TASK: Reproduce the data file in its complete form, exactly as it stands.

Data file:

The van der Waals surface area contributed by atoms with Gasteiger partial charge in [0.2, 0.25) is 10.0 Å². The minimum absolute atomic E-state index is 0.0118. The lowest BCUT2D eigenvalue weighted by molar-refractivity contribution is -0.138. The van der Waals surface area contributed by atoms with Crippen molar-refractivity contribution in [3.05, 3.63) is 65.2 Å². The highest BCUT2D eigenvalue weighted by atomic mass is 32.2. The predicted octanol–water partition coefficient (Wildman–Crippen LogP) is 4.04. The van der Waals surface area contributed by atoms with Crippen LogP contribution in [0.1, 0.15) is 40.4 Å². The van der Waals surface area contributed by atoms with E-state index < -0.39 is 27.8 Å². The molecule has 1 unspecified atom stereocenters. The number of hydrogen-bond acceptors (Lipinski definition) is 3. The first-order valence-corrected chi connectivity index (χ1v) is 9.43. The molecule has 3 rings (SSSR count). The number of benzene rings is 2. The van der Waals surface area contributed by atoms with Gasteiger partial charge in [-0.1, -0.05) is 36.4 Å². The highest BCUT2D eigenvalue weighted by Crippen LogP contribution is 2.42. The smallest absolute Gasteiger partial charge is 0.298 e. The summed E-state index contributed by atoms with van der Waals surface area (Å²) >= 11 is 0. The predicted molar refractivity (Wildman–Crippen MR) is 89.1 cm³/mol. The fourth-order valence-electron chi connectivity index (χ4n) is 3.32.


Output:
The van der Waals surface area contributed by atoms with Gasteiger partial charge in [0.2, 0.25) is 10.0 Å². The minimum absolute atomic E-state index is 0.0118. The lowest BCUT2D eigenvalue weighted by molar-refractivity contribution is -0.138. The van der Waals surface area contributed by atoms with Crippen molar-refractivity contribution in [3.05, 3.63) is 65.2 Å². The highest BCUT2D eigenvalue weighted by atomic mass is 32.2. The predicted octanol–water partition coefficient (Wildman–Crippen LogP) is 4.04. The van der Waals surface area contributed by atoms with Crippen LogP contribution in [0.1, 0.15) is 40.4 Å². The van der Waals surface area contributed by atoms with E-state index < -0.39 is 27.8 Å². The molecule has 1 unspecified atom stereocenters. The number of hydrogen-bond acceptors (Lipinski definition) is 3. The first-order valence-corrected chi connectivity index (χ1v) is 9.43. The molecule has 3 rings (SSSR count). The number of benzene rings is 2. The van der Waals surface area contributed by atoms with Gasteiger partial charge in [-0.1, -0.05) is 36.4 Å². The highest BCUT2D eigenvalue weighted by Crippen LogP contribution is 2.42. The smallest absolute Gasteiger partial charge is 0.298 e. The summed E-state index contributed by atoms with van der Waals surface area (Å²) >= 11 is 0. The predicted molar refractivity (Wildman–Crippen MR) is 89.1 cm³/mol. The fourth-order valence-electron chi connectivity index (χ4n) is 3.32.